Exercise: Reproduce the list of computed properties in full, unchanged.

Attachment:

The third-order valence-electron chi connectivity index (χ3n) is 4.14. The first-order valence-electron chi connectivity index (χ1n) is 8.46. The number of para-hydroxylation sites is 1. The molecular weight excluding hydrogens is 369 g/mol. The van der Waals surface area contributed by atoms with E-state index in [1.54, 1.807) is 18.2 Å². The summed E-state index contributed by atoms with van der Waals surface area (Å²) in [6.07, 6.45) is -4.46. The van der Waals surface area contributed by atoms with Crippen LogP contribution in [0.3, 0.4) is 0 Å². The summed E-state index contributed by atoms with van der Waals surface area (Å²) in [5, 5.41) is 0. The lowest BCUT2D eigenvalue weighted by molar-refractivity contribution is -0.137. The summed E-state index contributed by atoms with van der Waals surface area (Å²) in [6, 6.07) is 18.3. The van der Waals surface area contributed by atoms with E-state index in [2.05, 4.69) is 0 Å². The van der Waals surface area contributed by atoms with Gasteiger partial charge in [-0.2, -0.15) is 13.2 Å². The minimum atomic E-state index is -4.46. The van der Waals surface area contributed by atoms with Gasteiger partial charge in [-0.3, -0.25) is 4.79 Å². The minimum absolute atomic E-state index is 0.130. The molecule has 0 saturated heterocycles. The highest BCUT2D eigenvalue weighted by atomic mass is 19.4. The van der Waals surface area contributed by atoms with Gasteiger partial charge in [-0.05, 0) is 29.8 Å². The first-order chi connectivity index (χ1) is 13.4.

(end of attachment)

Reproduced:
The third-order valence-electron chi connectivity index (χ3n) is 4.14. The first-order valence-electron chi connectivity index (χ1n) is 8.46. The number of para-hydroxylation sites is 1. The molecular weight excluding hydrogens is 369 g/mol. The van der Waals surface area contributed by atoms with E-state index in [1.54, 1.807) is 18.2 Å². The summed E-state index contributed by atoms with van der Waals surface area (Å²) in [6.07, 6.45) is -4.46. The van der Waals surface area contributed by atoms with Crippen LogP contribution in [0.3, 0.4) is 0 Å². The summed E-state index contributed by atoms with van der Waals surface area (Å²) in [5, 5.41) is 0. The lowest BCUT2D eigenvalue weighted by molar-refractivity contribution is -0.137. The summed E-state index contributed by atoms with van der Waals surface area (Å²) in [6, 6.07) is 18.3. The van der Waals surface area contributed by atoms with E-state index in [2.05, 4.69) is 0 Å². The van der Waals surface area contributed by atoms with Gasteiger partial charge in [-0.2, -0.15) is 13.2 Å². The minimum atomic E-state index is -4.46. The van der Waals surface area contributed by atoms with Gasteiger partial charge in [-0.3, -0.25) is 4.79 Å². The minimum absolute atomic E-state index is 0.130. The molecule has 0 saturated heterocycles. The highest BCUT2D eigenvalue weighted by atomic mass is 19.4. The van der Waals surface area contributed by atoms with Gasteiger partial charge in [-0.05, 0) is 29.8 Å². The first-order chi connectivity index (χ1) is 13.4.